Storage comparison: 2016 Manlin, 4 yrs, 32C vs 22C

// Published December 28, 2020 by mgualt

This is a continuation of a series of storage experiments and comparisons.

I stored two halves of the 2016 Manlin from the Essence of Tea puerh club in two different ways: on the left side we see the result of 4 years of aging in zip-sealed Mylar in 32C conditions (the Hotbox), whereas on the right we see the same but at 21-23C (Room temp) .

The colour difference is striking even in the rinse (shown). The heated tea shows a bright orange-yellow whereas the unheated is more pale yellow. Both have a mild green sweet oolong aroma, though that on the right is more green, on the left sweeter.

The heated tea is bittersweet, with very nice pungency emerging in the mouth and in the empty cup. The taste is strongly in the lighter non-acidic fruits, like pear, peach and apricot.

The tea on the right has a very green profile, vinegary tomato-vine pungency. It has an up-front greenness and bitterness which masks the sweetness which must be in there. It also has a slight farmyard aroma which I remember from when it was new, which the heated tea does not have at all.

In longer test steeps, the tea on the right has a quite bitter green and acrid profile, with thick tannins and low sweetness and oiliness. The heated tea has a similar bitterness and astringency but it has a clear sweetness and fruitiness which is lacking on the right.

This Manlin doesn’t appeal to me generally; it has a lot of roughness and a lack of sweetness, oiliness and the energy is, for the moment, mild but good. It has potential though, as the processing seems to be good. But tasting the heated vs. the unheated tea after four years makes one thing very clear: the unheated tea is progressing very slowly indeed, while the changes in the heated tea are very welcome and much more in line with 2016 tea dry stored in Taiwan, Hong Kong, Guangdong… The main positive changes in the heated tea are a) a marked increase in developing sweetness and/or reducing green-bitterness, b) a marked increase in ‘pungency’ or apparent resin aroma, and c) improved mouthfeel, apparently “thicker”.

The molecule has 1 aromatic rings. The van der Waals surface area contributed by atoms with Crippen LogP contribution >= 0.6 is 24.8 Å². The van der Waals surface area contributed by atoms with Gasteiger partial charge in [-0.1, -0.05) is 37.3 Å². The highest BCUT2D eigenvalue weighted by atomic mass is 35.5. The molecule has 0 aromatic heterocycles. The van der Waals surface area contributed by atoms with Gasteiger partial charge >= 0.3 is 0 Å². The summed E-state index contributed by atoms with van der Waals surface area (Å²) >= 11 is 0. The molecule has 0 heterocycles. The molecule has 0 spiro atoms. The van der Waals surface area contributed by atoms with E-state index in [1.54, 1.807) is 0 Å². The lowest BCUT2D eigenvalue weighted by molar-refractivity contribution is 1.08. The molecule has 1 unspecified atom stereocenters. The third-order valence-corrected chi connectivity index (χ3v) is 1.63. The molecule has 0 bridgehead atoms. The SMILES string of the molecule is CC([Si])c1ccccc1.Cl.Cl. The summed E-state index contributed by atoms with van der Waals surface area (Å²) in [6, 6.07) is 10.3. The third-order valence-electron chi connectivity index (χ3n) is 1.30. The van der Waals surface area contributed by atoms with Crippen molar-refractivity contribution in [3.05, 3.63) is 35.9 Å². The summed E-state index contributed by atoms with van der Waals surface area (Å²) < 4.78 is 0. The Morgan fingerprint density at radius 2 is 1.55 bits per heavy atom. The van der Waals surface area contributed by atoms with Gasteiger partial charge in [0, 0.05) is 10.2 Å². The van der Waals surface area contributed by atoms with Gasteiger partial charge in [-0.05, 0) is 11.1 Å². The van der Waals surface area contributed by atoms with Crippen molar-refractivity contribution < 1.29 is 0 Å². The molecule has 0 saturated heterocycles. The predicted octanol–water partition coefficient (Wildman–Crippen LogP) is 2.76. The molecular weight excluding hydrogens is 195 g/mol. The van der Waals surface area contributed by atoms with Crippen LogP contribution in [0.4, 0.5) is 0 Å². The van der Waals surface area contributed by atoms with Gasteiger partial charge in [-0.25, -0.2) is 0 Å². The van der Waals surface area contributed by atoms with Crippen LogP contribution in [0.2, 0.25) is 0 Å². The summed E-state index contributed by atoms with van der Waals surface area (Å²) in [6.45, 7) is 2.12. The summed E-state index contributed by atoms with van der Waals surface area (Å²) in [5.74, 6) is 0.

1. umami
    January 5, 2021 @ 9:48 am

    What are your thoughts on storing 2-3 cakes that are daily drinkers considering it would take a while to finish them in a dry environment. I’m thinking mylar + boveda to keep humidity as stable as possible regardless of repeated openings

    Thank you

    • mgualt
      January 5, 2021 @ 7:45 pm

      Mylar will keep them well without necessarily putting a boveda. But if they are dry, you could add a 69% boveda and it will help.

      • umami
        January 6, 2021 @ 10:09 pm

        Thanks for the reply!

        Also interested, how do you generally deal with your daily drinkers? And separately, samples upon arrival?

        • mgualt
          January 6, 2021 @ 11:19 pm

          I use the same stainless steel canisters or mylar bags that I use to store tea to store samples, just small ones. I don’t know what you mean by “daily drinker”, I don’t have a tea that I drink every day, if that’s what you mean.

          • umami
            January 7, 2021 @ 9:10 am

            I was trying to make a difference between something you’d store for longer without touching and something you currently drink.

            The question was mainly because I was assuming there would be a significant drop in temperature/humidty/any other conditions you wish to maintain while taking out a cake to get a piece to drink but I guess in the long run it is not that significant unless you want to specifically control for airflow.

          • mgualt
            January 7, 2021 @ 9:56 am

            I usually break off pieces and put in smaller canister/mylar, and drink from those. It’s all the same storage system – mylar or stainless. As long as the tea is protected, tiny variations like opening/closing the container average out and don’t have an effect.

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